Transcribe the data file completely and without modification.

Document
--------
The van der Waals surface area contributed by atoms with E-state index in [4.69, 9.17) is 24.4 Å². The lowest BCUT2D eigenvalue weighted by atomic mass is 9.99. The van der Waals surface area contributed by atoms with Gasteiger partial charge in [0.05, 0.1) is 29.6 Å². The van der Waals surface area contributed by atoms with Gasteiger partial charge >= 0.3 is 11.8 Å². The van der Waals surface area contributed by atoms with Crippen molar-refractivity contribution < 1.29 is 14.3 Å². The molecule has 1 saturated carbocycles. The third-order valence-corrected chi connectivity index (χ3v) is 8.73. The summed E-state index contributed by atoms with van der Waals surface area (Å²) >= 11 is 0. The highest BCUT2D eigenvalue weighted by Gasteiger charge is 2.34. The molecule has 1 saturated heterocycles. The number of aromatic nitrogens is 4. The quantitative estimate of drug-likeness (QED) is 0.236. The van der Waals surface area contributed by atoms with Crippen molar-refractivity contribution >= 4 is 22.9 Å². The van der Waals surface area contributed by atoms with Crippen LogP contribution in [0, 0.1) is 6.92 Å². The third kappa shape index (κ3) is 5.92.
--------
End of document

The van der Waals surface area contributed by atoms with E-state index in [4.69, 9.17) is 24.4 Å². The lowest BCUT2D eigenvalue weighted by atomic mass is 9.99. The van der Waals surface area contributed by atoms with Gasteiger partial charge in [0.05, 0.1) is 29.6 Å². The van der Waals surface area contributed by atoms with Gasteiger partial charge >= 0.3 is 11.8 Å². The van der Waals surface area contributed by atoms with Crippen molar-refractivity contribution < 1.29 is 14.3 Å². The molecule has 1 saturated carbocycles. The third-order valence-corrected chi connectivity index (χ3v) is 8.73. The summed E-state index contributed by atoms with van der Waals surface area (Å²) >= 11 is 0. The highest BCUT2D eigenvalue weighted by Gasteiger charge is 2.34. The molecule has 1 saturated heterocycles. The number of aromatic nitrogens is 4. The quantitative estimate of drug-likeness (QED) is 0.236. The van der Waals surface area contributed by atoms with Crippen molar-refractivity contribution >= 4 is 22.9 Å². The van der Waals surface area contributed by atoms with Crippen LogP contribution in [0, 0.1) is 6.92 Å². The third kappa shape index (κ3) is 5.92.